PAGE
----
"We will make Likud's life hell in the opposition", Yair Lapid, number two in the centrist party led by former military chief Benny Gantz, said in a televised statement, referring to Netanyahu's right-wing party.
With 97.4% of the vote counted, Netanyahu's Likud and the rival Blue and White were deadlocked with a projected 35 seats apiece in the 120-seat parliament.
Despite that, Netanyahu gained four seats compared to his outgoing coalition government, according to a spreadsheet published by the Central Elections Committee of parties that garnered enough votes to enter the next parliament.
Gantz told Blue and White activists that they should be proud of their achievements, which he called "unprecedented".
In showcasing his close ties with Mr Trump during the race, Mr Netanyahu sought to tap into the president's popularity among Israelis, who delighted in his recognition of Jerusalem as Israel's capital in 2017 and the subsequent transfer of the U.S. embassy there from Tel Aviv.
Gantz called Netanyahu's pledge "irresponsible".
In fact, the outcome of Israel's elections essentially confirms what we knew.
One exit poll showed a possible tie between the right- and left-wing blocs, meaning that Gantz had an opportunity to replace Netanyahu as prime minister. He was deeply disturbed by Trump's supposed role in Netanyahu's re-election, citing recent policy decisions such as moving the USA embassy to Jerusalem, and declaring Israeli sovereignty over the Golan Heights. If it includes Israeli concessions to the Palestinians, Netanyahu's probable far-right coalition allies will likely object.
Though the Palestinian issue was rarely mentioned in the raucous campaign, Netanyahu had in the final stretch pledged for the first time to annex parts of the occupied West Bank in a desperate bid to rally his right-wing base.
Pompeo did say that President Donald Trump's peace envoys Jared Kushner and Jason Greenblatt are about to reveal their proposal "to resolve a problem that's been going on for decades and decades that previous administrations couldn't solve", and that the administration is "hopeful that we have some ideas that are different, unique, which will allow the Israelis and the Palestinian people to come to a resolution of the conflict". In December, when these elections were called, 73% of voters said they wanted a right or centre-right government.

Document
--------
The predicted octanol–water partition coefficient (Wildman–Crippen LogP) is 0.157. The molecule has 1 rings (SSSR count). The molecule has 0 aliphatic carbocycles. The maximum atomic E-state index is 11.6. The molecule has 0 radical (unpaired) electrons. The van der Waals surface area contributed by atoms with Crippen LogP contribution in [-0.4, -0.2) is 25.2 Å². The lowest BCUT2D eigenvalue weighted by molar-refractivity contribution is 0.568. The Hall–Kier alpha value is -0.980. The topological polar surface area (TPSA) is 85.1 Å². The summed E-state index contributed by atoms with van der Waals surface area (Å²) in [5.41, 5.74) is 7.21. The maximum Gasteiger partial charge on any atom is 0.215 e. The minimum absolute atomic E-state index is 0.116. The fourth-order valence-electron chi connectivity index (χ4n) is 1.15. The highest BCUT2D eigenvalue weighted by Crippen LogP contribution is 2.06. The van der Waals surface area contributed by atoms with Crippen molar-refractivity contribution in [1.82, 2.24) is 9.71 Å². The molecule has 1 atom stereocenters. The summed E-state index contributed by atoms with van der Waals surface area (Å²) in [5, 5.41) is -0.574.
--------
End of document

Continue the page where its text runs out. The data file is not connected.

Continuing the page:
He faced a tough challenge from Gantz, who offered the security credentials prized by Israelis and a clean-hands image, but lacked the political experience the prime minister accrued in a combined 13 years in office. If it includes Israeli concessions to the Palestinians, Netanyahu's probable far-right coalition allies will probably object.
Palestinians seek a state of their own in the West Bank and Gaza Strip, with East Jerusalem as its capital.
Before polls opened, Palestinian President Mahmoud Abbas said that he hoped the election would bring change and peace to the region.
In another sign of Israel's current feeling of strength, PM Netanyahu insisted last week that he would refuse removal of any Jewish settlements built inside occupied Palestinian land as part of any peace plan.